After a severe famine in 1998 and a 2011 war for independence, the people of the new South Sudan remain in extreme vulnerability through renewed conflict and food insecurity.
See what they're expecting and hoping to find on this visit, and how you can help support them.
In 1998, it felt as if the world was falling apart. Kosovo was at war—a war that would cost more than 13,000 lives. Hurricane Mitch had pummeled Honduras and Nicaragua, taking 19,000 more. Southern Sudan was gripped in famine and the death toll was devastating. More than 70,000 men, women, and children died of starvation.
As a video producer for World Vision, 1998 was supremely challenging with my heart catapulting between joy and sorrow—joy at home and sorrow in what I was seeing every day at work. We had a new life in our family. Our daughter Claire was born in August 1998, a beautiful baby girl.
The World Vision video department had the feel of a newsroom in 1998. We received so much videotape from around the world. I would look through the raw footage and edit it into pieces to send to news stations and to donors to call attention to the crises around the world.
The video from southern Sudan was especially hard to watch. The children were emaciated and lifeless. But I still felt hope. In the middle of it all was Dr. Joel Smith, a doctor from the Seattle area (shown above).
In every video, Dr. Joel would be cradling one or two children as he talked about the crisis and how the world needed to respond. His voice was soft and gentle. He wasn’t just a doctor for those children. He was their comforter.
I would sit in my editing room with the light from the screen filling the darkness and think about how Dr. Joel was light to those children in their darkest hours. I didn’t know him but I admired him immensely. He was the hands and feet of Jesus.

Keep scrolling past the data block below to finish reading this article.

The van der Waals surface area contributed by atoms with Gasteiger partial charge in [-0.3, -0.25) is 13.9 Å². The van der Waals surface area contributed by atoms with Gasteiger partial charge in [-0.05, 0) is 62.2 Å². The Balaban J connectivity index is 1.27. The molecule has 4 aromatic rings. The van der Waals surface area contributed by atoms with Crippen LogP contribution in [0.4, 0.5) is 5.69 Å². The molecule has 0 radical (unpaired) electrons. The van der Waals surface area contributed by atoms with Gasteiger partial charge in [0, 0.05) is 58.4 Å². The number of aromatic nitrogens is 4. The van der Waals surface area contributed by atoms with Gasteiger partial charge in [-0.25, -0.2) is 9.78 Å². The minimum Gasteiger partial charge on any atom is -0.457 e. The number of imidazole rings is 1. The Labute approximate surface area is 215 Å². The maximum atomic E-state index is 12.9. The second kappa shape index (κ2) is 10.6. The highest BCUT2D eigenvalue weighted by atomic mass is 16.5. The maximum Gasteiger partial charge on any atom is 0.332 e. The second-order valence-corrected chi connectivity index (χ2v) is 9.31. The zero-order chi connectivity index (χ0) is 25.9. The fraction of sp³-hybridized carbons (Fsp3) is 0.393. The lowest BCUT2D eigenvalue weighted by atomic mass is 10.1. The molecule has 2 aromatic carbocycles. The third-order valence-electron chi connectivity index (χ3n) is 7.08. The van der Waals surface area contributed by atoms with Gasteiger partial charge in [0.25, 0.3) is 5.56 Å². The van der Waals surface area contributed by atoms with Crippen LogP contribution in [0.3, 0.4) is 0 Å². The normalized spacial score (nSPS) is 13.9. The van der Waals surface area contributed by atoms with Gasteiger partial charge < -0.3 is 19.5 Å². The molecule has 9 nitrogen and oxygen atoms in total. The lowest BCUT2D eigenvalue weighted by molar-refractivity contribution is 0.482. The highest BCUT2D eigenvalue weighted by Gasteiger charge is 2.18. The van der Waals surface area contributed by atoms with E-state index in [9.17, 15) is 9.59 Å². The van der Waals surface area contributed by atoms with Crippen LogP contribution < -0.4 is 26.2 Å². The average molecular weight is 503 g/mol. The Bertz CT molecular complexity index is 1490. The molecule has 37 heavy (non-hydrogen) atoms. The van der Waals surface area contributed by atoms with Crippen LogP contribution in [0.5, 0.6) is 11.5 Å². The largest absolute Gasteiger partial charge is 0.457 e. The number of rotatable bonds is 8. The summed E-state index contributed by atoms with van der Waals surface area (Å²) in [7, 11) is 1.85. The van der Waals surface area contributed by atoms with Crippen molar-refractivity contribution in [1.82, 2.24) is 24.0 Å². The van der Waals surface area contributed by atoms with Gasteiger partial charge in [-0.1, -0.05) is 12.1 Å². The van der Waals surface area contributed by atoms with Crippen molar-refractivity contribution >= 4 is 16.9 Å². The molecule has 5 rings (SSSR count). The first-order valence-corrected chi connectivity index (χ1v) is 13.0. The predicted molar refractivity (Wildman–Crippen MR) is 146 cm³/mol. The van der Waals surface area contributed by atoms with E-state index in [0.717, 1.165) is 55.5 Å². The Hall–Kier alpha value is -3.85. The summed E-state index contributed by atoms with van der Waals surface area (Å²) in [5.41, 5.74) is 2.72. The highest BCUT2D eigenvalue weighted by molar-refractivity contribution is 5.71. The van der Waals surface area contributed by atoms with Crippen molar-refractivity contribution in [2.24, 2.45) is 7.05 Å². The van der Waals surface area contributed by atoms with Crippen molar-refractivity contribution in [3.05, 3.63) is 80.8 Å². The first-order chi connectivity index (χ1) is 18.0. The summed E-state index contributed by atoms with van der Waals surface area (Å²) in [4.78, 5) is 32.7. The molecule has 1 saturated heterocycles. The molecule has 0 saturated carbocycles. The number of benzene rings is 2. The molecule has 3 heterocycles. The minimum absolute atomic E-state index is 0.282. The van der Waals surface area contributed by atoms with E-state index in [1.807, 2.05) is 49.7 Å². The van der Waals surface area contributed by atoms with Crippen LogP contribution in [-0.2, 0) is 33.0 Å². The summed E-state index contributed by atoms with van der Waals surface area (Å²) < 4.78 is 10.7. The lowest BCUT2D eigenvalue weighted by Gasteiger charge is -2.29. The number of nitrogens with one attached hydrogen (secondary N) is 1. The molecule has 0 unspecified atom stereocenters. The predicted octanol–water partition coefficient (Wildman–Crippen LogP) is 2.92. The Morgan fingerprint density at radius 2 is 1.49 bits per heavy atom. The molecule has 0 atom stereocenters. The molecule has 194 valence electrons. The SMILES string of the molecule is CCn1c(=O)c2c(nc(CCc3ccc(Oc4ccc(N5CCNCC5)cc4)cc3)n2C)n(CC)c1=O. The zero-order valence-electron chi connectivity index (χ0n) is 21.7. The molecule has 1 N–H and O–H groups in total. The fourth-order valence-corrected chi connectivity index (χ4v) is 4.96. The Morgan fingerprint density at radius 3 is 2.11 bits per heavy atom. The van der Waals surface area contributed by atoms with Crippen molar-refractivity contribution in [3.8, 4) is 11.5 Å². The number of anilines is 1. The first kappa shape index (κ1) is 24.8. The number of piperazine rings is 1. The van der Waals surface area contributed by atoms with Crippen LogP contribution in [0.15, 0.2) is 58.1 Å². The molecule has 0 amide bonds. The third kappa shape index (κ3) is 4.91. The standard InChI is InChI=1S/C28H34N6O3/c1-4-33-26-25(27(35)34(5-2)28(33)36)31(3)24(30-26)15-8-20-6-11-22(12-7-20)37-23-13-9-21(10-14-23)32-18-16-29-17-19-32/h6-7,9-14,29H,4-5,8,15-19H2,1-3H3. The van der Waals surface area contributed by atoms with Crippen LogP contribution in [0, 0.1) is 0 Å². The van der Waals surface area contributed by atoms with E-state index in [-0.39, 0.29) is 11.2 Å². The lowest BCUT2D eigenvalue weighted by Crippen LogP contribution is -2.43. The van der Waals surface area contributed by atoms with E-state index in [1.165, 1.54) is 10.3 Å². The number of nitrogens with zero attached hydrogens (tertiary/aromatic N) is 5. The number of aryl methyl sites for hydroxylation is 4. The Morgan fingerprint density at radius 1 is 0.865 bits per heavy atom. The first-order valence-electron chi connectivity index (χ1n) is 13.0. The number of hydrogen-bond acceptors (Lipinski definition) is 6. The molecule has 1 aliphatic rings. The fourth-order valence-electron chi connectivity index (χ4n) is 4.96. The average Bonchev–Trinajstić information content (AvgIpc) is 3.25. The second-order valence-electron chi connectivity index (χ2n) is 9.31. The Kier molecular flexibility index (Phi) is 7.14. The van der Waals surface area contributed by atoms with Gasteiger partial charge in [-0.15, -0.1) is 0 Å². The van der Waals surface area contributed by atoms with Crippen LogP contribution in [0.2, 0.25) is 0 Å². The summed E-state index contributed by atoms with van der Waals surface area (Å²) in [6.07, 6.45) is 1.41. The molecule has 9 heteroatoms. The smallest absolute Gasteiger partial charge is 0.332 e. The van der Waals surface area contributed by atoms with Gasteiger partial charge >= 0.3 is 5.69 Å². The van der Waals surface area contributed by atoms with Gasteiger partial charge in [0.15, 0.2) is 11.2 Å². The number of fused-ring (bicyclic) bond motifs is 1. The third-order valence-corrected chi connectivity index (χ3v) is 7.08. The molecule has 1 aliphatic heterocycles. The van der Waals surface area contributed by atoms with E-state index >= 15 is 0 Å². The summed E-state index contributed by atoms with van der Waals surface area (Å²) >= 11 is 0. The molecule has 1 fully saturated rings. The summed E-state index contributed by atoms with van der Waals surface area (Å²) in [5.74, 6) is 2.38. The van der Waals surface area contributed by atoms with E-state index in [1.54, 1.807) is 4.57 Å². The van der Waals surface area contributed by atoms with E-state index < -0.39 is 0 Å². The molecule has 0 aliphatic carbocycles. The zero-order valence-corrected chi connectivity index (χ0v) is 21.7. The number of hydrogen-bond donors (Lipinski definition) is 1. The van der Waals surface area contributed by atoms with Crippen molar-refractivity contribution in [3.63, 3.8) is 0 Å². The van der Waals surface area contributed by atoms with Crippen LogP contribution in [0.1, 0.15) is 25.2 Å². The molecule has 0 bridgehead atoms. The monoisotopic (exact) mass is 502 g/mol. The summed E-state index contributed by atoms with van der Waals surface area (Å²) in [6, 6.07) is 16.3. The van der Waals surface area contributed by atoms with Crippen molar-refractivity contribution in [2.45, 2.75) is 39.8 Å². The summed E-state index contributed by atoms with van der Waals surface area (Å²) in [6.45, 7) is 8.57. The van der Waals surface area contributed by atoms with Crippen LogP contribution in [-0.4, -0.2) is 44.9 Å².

World Vision sent photographer Jon Warren to Sudan to cover the famine. It was a difficult assignment for Jon as he explains in his Life Frames piece: Suffering, Sudan.
Jon had never seen suffering on such a wide scale. He cried as he took pictures. He struggled to create photographs that would tell the story in a way that would make people care and not look away.
In the last 17 years, much has changed in the world. Kosovo is at peace. Honduras and Nicaragua have rebuilt after Hurricane Mitch. The area of southern Sudan that was wracked by famine is now the world’s newest country: South Sudan.
Since its birth, the country has been devastated by conflict that has forced two million people from their homes and left 1.5 million people wondering where their next meal will come from.
My daughter Claire is in high school with a year left to go.
On Sunday, Jon and I will fly to Juba, South Sudan, to report on how World Vision is still in the middle of it all and has been since 1989. We will see our work in hospitals, nutrition clinics, water projects, and Child-Friendly Spaces where children have an opportunity to go to school.
We will surely witness suffering that makes our hearts ache. But along the way, we may come across people like Dr. Joel Smith—those who give up personal comfort to work in the hardest of places with the children who need them most.
Will you pray for us as we spend time in South Sudan, covering the story of how Jesus is working in the margins—the places where the most vulnerable of His people need the mightiest acts of love?
Join us in the margins as we work to alleviate the suffering of some of the most vulnerable people. Thanks to grants, your gift will multiply three times in impact to help families displaced by conflict in South Sudan. Give today.